Most visitors’ first experience of the island of Phuket is the airport.
Phuket International Airport opened a brand new international terminal in 2016 and initially the queues at Immigration were an absolute nightmare with waits of over two hours a regular occurrence. Blamed on the lack of computers, Phuketians were scratching their heads as to the whereabouts of the old computers and cameras from the old terminal where waiting times were’t great but nothing like those experienced in 2016.
It appears that the situation has greatly improved with waiting times at an acceptable level. Don’t expect smiling, friendly, English-speaking Immigration Officers, however, as these are few and far between. Expect a scowl as you pass your passport over, a nonplussed look as the officer peruses the document, apart from the compulsory glance to make sure you’re the person in the photograph, a gesture to stand in the correct position and look at the camera as your photo is taken before the page is stamped and the passport is returned. If you have any sort of visa it is worth checking you have been admitted for the requisite number of days as they do sometimes make mistakes. Don’t forget to fill in your Immigration Card before you get to the desk. Also if you can avoid joining a queue of Chinese visitors then do so. They usually have no idea how to fill in these cards so the process takes much longer.
The two Bangkok airports can be just as bad, even worse at times, with reports in August 2017 of waits of over four hours at Don Muang, people urinating on the floors rather than risk losing their place in the queue. This in turn prompted a relocation of Immigration Officers to Don Muang which left Suvarnabhumi undermanned!
With passport in hand, it’s now time to collect your bags, a simple enough process. It’s worth knowing that most bags are x-rayed by customs officers before you exit so if you happen to have more than the permitted 1 litre of alcohol and 200 cigarettes, you are very likely to be stopped. Duty charged is usually at the whim of the officer but remain polite at all times if you are stupid enough to try smuggling anything you shouldn’t. As for drugs………DON’T!
The terminal has ATMs and money exchange booths. Bear in mid ALL Thai ATMs charge 180 baht per transaction, often with another 30 baht added, and exchange rates are better outside the airport.
If you’ve booked a taxi in advance you’ll need to look for a sign with your name on outside Exit 2. We recommend booking a pickup from your hotel or guesthouse, where the price should be cheaper, though some of the more expensive hotel prices can exceed those of the Airport Taxis.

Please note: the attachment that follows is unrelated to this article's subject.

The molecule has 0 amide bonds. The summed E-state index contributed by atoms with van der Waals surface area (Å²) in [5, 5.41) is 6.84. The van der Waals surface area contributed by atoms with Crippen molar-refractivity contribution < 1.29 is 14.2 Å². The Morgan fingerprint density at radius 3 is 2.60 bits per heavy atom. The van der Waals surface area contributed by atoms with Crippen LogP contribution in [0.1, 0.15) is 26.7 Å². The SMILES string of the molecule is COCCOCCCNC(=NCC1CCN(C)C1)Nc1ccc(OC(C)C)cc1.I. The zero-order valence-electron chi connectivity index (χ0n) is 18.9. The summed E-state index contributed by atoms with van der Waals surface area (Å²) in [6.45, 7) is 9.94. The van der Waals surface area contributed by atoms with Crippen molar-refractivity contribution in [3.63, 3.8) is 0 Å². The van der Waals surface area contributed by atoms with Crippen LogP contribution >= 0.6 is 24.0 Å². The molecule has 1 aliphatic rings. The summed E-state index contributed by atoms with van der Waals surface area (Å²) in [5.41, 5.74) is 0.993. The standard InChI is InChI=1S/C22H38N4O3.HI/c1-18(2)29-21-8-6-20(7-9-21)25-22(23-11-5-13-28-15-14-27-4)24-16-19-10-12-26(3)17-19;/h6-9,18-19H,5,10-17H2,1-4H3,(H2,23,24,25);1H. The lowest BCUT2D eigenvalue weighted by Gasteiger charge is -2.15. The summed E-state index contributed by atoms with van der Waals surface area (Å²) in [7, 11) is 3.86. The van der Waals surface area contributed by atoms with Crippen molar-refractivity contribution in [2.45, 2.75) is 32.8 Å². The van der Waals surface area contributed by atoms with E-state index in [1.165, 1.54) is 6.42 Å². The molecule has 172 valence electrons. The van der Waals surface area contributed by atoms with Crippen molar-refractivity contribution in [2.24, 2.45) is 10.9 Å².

The procedure at the domestic terminal is similar but head to the meeting point to find your taxi sign, It’s currently under renovation so it’s a bit of a zoo right now. And if you’re being picked up, make sure your accommodation knows at which terminal they should find you. It should be simple but this is Thailand, where even Thai Airways put the wrong terminal on the tickets. A straightforward domestic flight will arrive at domestic but if you are on a connecting flight from another country and will be collecting your bags in Phuket, you’ll be arriving at International.
If you haven’t booked a pickup you have several options: Airport Taxi, where there’s a stand inside the terminal, Meter Taxi, usually slightly cheaper, with a stand outside the terminal, shared minibus, a cheap option or the airport bus, which is the cheapest option but only goes to Phuket Town. What happened to the Patong bus? Apparently it’s still running so if you find it please et me know where.
If you take the minibus or limo, be prepared to stop at a tour shop en route. Here they’ll attempt to sell you accommodation if you have nothing booked, even if you have a booking elsewhere they will sometimes state that the place is dreadful, has rats and cockroaches, has burned down or is closed! They’ll also try to sell you day trips. We recommend you do not book anything with this office for a number of reasons: they are more expensive than you’ll find elsewhere; if there’s a problem it’s difficult to change a trip or even get money refunded. They insist upon a personal visit if a refund is necessary and this may entail a two hour or more return trip. Phuket is a much bigger island than many realise and the traffic can be dreadful so travelling can be a real pain.
Take your accommodation’s phone number so the driver can ring for directions. Thais are generally poor map readers and GPS is still rare. Failing this you may be dropped a long way from your hotel or guesthouse, the driver insisting it’s just around the corner. Also, if the minibus is your preferred option, be prepared to be driven around the houses before you arrive at your destination.
Phuket traffic nowadays ensures that it may not be the most relaxing journey and you will quite possibly be disappointed with the scruffy concrete scenery but most people arrive at their destination with no problems.
Don’t leave anything in the bus or taxi. Too many mobile phones fall out of pockets!